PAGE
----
India’s cow politics

India’s cow politics

Rajeev Sharma
The political clock appears to have started ticking slowly but surely for Prime Minister Narendra Modi and his ruling Bharatiya Janata Party (BJP).
The writing on the wall is getting clearer and clearer for Modi and the BJP, as they continue to cede ground to the opposition. This stark reality became evident when Anandiben Patel, the chief minister of Gujarat, Modi’s home state, put in her papers on Aug. 1 and sought to be relieved of her chief ministerial duties.
This is not a resignation but a sacking, which had become inevitable after a huge crowd of Dalits or people belonging to backward castes, converged on the streets of Ahmedabad this weekend.
Ostensibly, Patel called it quits saying she attains the age of 75 in two months from now and she respects Modi’s rule that all politicians above the age of 75 must retire. But this is just a charade. BJP politicians like Kalyan Singh continue to be in power in the Modi dispensation even after they are 75 plus.
The fact is that Patel has found herself in the eye of the political storm since last year when her government failed to tackle a massive people’s arrest by members of the influential Patel community led by Modi’s new bête noire Hardik Patel. Just a few days ago, another mass uprising erupted on the streets of Ahmedabad, twin city of Gujarat capital Gandhinagar, when scores of thousands of Dalits demonstrated against her rule. The last incident proved to be the proverbial last straw on the camel’s back as the uprising by the Dalits in Gujarat came at a time when the BJP is preparing for the all-important assembly elections in the swing state of Uttar Pradesh, which goes to polls before January 2017.
Patel’s failure, first to deal with the Patel community last year and now with the Dalits, has made her persona non grata in the Modi establishment and her exit has nothing to do with her age. She has been axed by the BJP leadership with an eye on the upcoming UP polls.
This brings us to many other political predicaments and challenges that Modi and his BJP are currently faced with. The Dalit agitation against the Modi government in Gujarat and in many other states has come at a time when the BJP needs this electorally powerful bloc the most to win upcoming assembly elections in UP and Punjab where the Dalits are in large numbers. Besides. Gujarat itself is due to have assembly polls by December 2017.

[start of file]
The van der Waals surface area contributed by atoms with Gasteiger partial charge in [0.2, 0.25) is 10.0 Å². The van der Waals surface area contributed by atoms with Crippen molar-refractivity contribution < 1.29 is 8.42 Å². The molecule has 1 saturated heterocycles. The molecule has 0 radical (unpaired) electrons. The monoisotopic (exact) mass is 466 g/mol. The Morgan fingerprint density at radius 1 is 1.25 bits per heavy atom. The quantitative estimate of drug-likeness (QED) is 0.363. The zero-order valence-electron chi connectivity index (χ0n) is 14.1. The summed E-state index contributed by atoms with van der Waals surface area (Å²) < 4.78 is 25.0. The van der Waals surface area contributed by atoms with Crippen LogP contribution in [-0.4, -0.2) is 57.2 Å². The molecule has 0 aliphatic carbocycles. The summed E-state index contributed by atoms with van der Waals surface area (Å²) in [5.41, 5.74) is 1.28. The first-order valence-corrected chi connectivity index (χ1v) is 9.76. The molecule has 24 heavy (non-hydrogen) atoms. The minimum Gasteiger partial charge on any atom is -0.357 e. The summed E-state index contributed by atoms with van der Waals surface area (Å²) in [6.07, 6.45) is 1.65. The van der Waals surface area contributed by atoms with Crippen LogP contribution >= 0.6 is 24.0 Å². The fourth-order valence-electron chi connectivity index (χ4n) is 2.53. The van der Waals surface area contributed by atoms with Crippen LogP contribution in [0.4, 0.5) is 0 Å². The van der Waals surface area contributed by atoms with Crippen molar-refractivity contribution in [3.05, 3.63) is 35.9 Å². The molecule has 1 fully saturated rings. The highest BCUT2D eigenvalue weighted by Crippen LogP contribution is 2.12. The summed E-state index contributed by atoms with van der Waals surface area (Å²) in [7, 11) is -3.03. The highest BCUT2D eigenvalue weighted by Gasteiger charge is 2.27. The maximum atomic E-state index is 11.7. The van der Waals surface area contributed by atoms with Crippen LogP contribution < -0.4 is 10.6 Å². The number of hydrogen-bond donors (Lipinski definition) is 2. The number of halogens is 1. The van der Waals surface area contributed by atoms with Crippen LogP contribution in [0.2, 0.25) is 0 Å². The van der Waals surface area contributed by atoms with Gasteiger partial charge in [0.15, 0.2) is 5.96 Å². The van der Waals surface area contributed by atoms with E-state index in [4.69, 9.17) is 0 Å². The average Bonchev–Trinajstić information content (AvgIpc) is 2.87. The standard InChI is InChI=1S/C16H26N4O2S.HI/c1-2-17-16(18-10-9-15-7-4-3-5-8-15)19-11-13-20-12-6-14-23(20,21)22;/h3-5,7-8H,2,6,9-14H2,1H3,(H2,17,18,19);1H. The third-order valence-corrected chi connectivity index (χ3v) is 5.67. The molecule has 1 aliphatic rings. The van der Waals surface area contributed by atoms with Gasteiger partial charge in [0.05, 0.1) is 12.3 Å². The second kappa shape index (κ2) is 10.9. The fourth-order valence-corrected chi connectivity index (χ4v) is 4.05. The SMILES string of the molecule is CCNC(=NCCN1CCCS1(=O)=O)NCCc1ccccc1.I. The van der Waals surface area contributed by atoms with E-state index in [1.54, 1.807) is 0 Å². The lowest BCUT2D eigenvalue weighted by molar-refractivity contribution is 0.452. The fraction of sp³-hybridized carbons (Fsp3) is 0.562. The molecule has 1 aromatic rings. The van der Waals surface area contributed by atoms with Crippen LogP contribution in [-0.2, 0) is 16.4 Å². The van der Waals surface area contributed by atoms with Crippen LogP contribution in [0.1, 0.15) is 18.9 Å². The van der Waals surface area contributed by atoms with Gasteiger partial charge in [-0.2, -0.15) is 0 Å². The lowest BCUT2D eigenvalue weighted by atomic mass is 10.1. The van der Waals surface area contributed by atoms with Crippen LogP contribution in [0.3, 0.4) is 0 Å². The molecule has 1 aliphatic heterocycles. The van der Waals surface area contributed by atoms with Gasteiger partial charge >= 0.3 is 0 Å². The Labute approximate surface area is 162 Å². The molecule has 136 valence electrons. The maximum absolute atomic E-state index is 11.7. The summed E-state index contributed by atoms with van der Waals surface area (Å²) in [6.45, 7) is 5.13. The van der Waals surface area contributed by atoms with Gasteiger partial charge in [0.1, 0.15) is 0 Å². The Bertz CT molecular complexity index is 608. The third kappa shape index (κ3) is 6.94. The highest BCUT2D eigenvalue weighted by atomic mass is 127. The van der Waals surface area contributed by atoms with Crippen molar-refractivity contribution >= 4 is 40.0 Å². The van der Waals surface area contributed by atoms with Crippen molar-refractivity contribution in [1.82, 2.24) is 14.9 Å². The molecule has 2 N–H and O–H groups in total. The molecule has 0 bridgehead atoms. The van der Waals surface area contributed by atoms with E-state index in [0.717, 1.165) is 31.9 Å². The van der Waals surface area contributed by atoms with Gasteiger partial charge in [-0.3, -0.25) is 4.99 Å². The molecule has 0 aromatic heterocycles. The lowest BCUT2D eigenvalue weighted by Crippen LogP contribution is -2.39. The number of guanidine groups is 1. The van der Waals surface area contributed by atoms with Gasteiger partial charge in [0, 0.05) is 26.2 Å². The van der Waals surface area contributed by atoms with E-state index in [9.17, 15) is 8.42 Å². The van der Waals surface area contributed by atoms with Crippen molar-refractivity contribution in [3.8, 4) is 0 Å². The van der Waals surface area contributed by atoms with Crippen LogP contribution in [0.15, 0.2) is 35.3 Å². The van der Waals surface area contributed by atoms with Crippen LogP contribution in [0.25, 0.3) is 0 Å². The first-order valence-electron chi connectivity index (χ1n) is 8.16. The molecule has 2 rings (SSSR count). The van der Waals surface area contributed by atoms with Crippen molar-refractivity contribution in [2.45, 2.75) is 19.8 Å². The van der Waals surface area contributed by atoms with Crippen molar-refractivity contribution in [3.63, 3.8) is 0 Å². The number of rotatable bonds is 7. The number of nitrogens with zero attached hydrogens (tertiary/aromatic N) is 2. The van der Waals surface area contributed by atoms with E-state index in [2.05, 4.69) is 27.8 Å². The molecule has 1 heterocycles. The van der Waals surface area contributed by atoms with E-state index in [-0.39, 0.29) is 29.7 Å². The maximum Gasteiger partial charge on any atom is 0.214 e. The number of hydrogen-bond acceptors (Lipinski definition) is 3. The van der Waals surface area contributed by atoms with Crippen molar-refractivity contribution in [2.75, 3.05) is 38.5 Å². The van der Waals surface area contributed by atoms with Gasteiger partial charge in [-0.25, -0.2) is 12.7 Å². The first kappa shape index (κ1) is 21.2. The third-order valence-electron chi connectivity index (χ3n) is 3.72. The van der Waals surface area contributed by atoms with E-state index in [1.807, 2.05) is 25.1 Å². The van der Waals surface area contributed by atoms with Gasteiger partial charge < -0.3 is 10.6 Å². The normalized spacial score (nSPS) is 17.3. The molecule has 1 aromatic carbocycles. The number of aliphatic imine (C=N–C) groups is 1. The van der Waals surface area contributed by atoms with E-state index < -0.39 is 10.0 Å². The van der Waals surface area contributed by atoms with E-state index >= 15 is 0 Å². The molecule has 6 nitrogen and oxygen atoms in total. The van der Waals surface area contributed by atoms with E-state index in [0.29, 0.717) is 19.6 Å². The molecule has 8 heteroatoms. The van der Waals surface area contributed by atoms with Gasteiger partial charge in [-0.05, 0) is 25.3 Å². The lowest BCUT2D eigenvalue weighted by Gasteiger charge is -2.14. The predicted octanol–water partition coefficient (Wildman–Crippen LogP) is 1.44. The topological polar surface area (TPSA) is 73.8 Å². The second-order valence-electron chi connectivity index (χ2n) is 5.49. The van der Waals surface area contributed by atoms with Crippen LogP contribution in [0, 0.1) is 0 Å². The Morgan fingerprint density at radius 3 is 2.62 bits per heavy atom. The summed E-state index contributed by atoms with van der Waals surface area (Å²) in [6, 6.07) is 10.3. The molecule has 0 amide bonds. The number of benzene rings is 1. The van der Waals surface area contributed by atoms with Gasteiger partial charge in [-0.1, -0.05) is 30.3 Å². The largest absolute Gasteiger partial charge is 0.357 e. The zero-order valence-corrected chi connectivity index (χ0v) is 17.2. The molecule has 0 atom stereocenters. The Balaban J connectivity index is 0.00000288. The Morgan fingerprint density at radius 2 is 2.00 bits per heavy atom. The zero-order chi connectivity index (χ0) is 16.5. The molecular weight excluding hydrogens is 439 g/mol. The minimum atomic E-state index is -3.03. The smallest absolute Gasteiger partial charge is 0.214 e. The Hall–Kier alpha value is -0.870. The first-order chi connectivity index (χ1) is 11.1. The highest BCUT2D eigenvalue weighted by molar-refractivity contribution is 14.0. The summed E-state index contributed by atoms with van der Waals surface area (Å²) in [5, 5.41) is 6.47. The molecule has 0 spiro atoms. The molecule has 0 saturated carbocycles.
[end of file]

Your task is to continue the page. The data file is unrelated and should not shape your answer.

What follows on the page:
The biggest undoing of the Modi government in the past few days has been because of the politics of cow protection being played by vigilante groups owing sympathy to the BJP. The current sociopolitical unrest in Gujarat is primarily because of the cow protection vigilante groups who thrashed a few Dalits for skinning some dead cows killed by lions in the PM’s home state. Such anti-Dalit atrocities have also been reported from Rajasthan, Haryana and Madhya Pradesh, all BJP-ruled states.
This has alarmed the Dalits who see a larger political conspiracy against them at the hands of the BJP. The Modi government itself may not have fanned this anti-Dalit conflagration. In any case, no political party, which has huge stakes in the upcoming UP assembly polls, as the BJP does, would do this as a matter of policy.
But clearly the BJP has lost the plot simply because it has been unable to rein in the Frankenstein monster of cow protection vigilante groups. Ironically, Radha Mohan Singh, union minister in the Modi government, had recently flagged off a cow protection group with much fanfare. The actions of cow protection vigilante groups have now gone out of control of the Modi dispensation and the political upheaval in Gujarat with the change of chief minister is a live testimony to this fact.
The Gujarat developments will inevitably cast a long shadow over the Modi dispensation and would severely dent the BJP’s efforts to win in UP, a state where the party had won 71 out of 80 parliamentary seats on its steam a little over two years ago. This will definitely strengthen the opposition, particularly the Mayawati-led Bahujan Samaj Party in UP and the Arvind Kejriwal-led Aam Aadmi Party (AAP) in Gujarat where AAP is going to contest the assembly elections.
Both BSP and AAP are going to be a thorn in the flesh of Modi’s BJP, the former in UP and the latter in Gujarat. It is not for nothing that AAP supreme leader Kejriwal has recently come up with an outlandish claim, perhaps a first in the Indian politics, that Modi may get him killed.
Things are definitely not looking good for Modi and the BJP. Ironically, the blame is on the politics of cow protection. Some holy cow this!
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